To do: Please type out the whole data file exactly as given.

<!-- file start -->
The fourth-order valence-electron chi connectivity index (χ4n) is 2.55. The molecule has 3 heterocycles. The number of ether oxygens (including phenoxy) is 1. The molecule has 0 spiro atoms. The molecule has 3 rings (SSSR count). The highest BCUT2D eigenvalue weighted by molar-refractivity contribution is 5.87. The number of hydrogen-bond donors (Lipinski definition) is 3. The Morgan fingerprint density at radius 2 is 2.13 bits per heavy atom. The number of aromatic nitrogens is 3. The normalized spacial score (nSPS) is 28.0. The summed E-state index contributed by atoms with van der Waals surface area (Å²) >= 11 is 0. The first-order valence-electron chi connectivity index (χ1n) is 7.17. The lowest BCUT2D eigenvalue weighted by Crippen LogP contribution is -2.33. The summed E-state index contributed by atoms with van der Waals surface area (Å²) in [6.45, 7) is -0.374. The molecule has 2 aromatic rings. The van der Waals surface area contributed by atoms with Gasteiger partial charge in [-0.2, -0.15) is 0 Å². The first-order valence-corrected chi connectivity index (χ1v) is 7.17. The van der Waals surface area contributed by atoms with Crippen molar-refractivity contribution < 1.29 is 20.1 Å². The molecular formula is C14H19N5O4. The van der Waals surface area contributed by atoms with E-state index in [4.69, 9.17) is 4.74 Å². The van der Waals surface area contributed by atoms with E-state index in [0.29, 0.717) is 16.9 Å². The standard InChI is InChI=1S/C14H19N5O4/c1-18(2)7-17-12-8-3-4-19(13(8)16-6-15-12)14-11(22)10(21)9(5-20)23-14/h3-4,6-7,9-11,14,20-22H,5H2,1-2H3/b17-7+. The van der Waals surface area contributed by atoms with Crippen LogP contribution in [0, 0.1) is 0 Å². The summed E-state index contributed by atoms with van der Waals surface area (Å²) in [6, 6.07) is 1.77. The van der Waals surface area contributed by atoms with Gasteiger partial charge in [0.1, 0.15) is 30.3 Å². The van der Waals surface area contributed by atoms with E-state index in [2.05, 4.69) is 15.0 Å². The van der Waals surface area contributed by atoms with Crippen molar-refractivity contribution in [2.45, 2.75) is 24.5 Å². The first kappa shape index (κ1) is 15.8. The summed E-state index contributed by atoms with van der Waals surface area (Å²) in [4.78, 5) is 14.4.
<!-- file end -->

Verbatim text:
The fourth-order valence-electron chi connectivity index (χ4n) is 2.55. The molecule has 3 heterocycles. The number of ether oxygens (including phenoxy) is 1. The molecule has 0 spiro atoms. The molecule has 3 rings (SSSR count). The highest BCUT2D eigenvalue weighted by molar-refractivity contribution is 5.87. The number of hydrogen-bond donors (Lipinski definition) is 3. The Morgan fingerprint density at radius 2 is 2.13 bits per heavy atom. The number of aromatic nitrogens is 3. The normalized spacial score (nSPS) is 28.0. The summed E-state index contributed by atoms with van der Waals surface area (Å²) >= 11 is 0. The first-order valence-electron chi connectivity index (χ1n) is 7.17. The lowest BCUT2D eigenvalue weighted by Crippen LogP contribution is -2.33. The summed E-state index contributed by atoms with van der Waals surface area (Å²) in [6.45, 7) is -0.374. The molecule has 2 aromatic rings. The van der Waals surface area contributed by atoms with Gasteiger partial charge in [-0.2, -0.15) is 0 Å². The first-order valence-corrected chi connectivity index (χ1v) is 7.17. The van der Waals surface area contributed by atoms with Crippen molar-refractivity contribution < 1.29 is 20.1 Å². The molecular formula is C14H19N5O4. The van der Waals surface area contributed by atoms with E-state index in [4.69, 9.17) is 4.74 Å². The van der Waals surface area contributed by atoms with E-state index in [0.29, 0.717) is 16.9 Å². The standard InChI is InChI=1S/C14H19N5O4/c1-18(2)7-17-12-8-3-4-19(13(8)16-6-15-12)14-11(22)10(21)9(5-20)23-14/h3-4,6-7,9-11,14,20-22H,5H2,1-2H3/b17-7+. The van der Waals surface area contributed by atoms with Crippen LogP contribution in [0, 0.1) is 0 Å². The summed E-state index contributed by atoms with van der Waals surface area (Å²) in [6, 6.07) is 1.77. The van der Waals surface area contributed by atoms with Gasteiger partial charge in [0.1, 0.15) is 30.3 Å². The van der Waals surface area contributed by atoms with E-state index in [2.05, 4.69) is 15.0 Å². The van der Waals surface area contributed by atoms with Crippen molar-refractivity contribution in [2.45, 2.75) is 24.5 Å². The first kappa shape index (κ1) is 15.8. The summed E-state index contributed by atoms with van der Waals surface area (Å²) in [4.78, 5) is 14.4.